Although these fires are destructive to both wildlife and people throughout the state, there are, believe it or not, benefits to some fires occurring in the ecosystem of the Everglades. Below, we wanted to share with you some information from the National Park Service on the benefits of fire to the Everglades.

For the Pinelands area of the Everglades, fires that come through this area kill off the hammock species that would end up overpowering pines and many other plants. The hammock species create so much shadow covering that the other plants receive no sunlight and die off. Pinelands respond well to fires that come through and bounce back quickly.

Hammocks have also adapted to fires and can protect themselves from burning out completely from fires. These hammocks are surrounded by wet depressions and are moist deep inside, which can help deter fires.

Fire always helps keep the grassy areas on prairies in check. When there is too much grass, it’s harder for the water to properly flow through the Everglades. With coastal prairies, fires maintain a diverse and balance ecosystem so mangroves and exotic plants don’t overwhelm other plants and areas. These fires are not near where people live, but they are still monitored.

Fire can be alarming and unhealthy for people and the environment, but they can also help keep a balanced ecosystem. Officials and firefighters work hard to fight and monitor all fires in the state, so the environment and buildings get the least amount of damage as possible.

If you’ve never been to the Everglades, a great way to experience this wetland is through an airboat tour. You’ll be able to see the ecosystem up-close-and-personal. Captain Mitch’ Everglades Airboat Tours has been giving tours to people in this wetland for more than 30 years. To book a tour. Click here or call 800-368-0065.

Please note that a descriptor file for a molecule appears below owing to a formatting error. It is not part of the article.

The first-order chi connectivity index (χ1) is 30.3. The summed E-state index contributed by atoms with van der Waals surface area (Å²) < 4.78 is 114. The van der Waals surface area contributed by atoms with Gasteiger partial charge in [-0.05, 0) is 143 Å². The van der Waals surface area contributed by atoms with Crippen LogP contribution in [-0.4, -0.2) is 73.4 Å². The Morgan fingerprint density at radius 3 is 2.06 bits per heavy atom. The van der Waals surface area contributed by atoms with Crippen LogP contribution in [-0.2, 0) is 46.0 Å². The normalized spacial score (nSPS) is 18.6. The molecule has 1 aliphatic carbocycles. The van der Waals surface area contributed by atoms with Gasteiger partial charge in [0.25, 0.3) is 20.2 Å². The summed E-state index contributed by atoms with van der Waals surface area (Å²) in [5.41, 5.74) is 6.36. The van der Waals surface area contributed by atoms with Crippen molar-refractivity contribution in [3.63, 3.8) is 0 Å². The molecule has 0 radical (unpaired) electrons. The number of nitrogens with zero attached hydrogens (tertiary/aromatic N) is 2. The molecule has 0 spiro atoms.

The Everglades is the Ultimate Protector

evergladesWhy is the Everglades such an important asset to the world? Why should we spend so much money restoring it? Well, there’s many reasons, but for this article, we wanted to focus on one. The Everglades is a wetland, which means it’s a natural defense or buffer against disasters. Wetlands can be used to minimize damage from disasters such as flooding, tropical cyclones, hurricanes, and tsunamis, and droughts.

Back in 2012, it was estimated that wetlands helped avoid an additional $625 million in damages because they acted like a sponge to reduce flooding. Wetland truly can make a difference in the amount of damage from a natural disaster. In the city of Hikkaduwa in Sri Lanka damage from the 2004 tsunami reached out 50 meters inland; this city was near offshore coral reefs. In a nearby city of Peraliya, the damage reached inland by 1.5 kilometers, because the coral reefs around this area were damaged due to coral mining.